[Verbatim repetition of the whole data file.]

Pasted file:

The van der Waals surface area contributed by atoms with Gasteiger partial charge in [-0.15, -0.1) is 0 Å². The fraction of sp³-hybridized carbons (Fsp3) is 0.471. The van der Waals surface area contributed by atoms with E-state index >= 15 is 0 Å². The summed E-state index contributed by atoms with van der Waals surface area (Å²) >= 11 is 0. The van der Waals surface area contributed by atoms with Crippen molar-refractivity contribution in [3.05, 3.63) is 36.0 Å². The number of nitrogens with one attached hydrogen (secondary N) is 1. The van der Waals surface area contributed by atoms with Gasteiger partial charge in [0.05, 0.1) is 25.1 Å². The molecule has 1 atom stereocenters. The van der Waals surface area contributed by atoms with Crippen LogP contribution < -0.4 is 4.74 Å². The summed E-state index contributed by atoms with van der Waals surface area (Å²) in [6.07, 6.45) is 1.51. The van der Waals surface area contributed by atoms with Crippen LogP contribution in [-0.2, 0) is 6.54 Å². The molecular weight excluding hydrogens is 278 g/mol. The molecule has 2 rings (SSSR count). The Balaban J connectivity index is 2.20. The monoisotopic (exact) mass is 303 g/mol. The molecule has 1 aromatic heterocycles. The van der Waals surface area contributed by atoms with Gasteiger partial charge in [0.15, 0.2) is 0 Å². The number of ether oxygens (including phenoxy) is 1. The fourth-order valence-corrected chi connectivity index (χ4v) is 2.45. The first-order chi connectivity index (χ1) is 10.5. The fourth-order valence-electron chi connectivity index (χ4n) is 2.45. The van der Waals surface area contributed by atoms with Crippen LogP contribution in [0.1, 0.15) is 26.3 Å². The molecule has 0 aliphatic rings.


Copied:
The van der Waals surface area contributed by atoms with Gasteiger partial charge in [-0.15, -0.1) is 0 Å². The fraction of sp³-hybridized carbons (Fsp3) is 0.471. The van der Waals surface area contributed by atoms with E-state index >= 15 is 0 Å². The summed E-state index contributed by atoms with van der Waals surface area (Å²) >= 11 is 0. The van der Waals surface area contributed by atoms with Crippen molar-refractivity contribution in [3.05, 3.63) is 36.0 Å². The number of nitrogens with one attached hydrogen (secondary N) is 1. The van der Waals surface area contributed by atoms with Gasteiger partial charge in [0.05, 0.1) is 25.1 Å². The molecule has 1 atom stereocenters. The van der Waals surface area contributed by atoms with Crippen LogP contribution < -0.4 is 4.74 Å². The summed E-state index contributed by atoms with van der Waals surface area (Å²) in [6.07, 6.45) is 1.51. The van der Waals surface area contributed by atoms with Crippen LogP contribution in [-0.2, 0) is 6.54 Å². The molecular weight excluding hydrogens is 278 g/mol. The molecule has 2 rings (SSSR count). The Balaban J connectivity index is 2.20. The monoisotopic (exact) mass is 303 g/mol. The molecule has 1 aromatic heterocycles. The van der Waals surface area contributed by atoms with Gasteiger partial charge in [0.15, 0.2) is 0 Å². The number of ether oxygens (including phenoxy) is 1. The fourth-order valence-corrected chi connectivity index (χ4v) is 2.45. The first-order chi connectivity index (χ1) is 10.5. The fourth-order valence-electron chi connectivity index (χ4n) is 2.45. The van der Waals surface area contributed by atoms with Crippen LogP contribution in [0.1, 0.15) is 26.3 Å². The molecule has 0 aliphatic rings.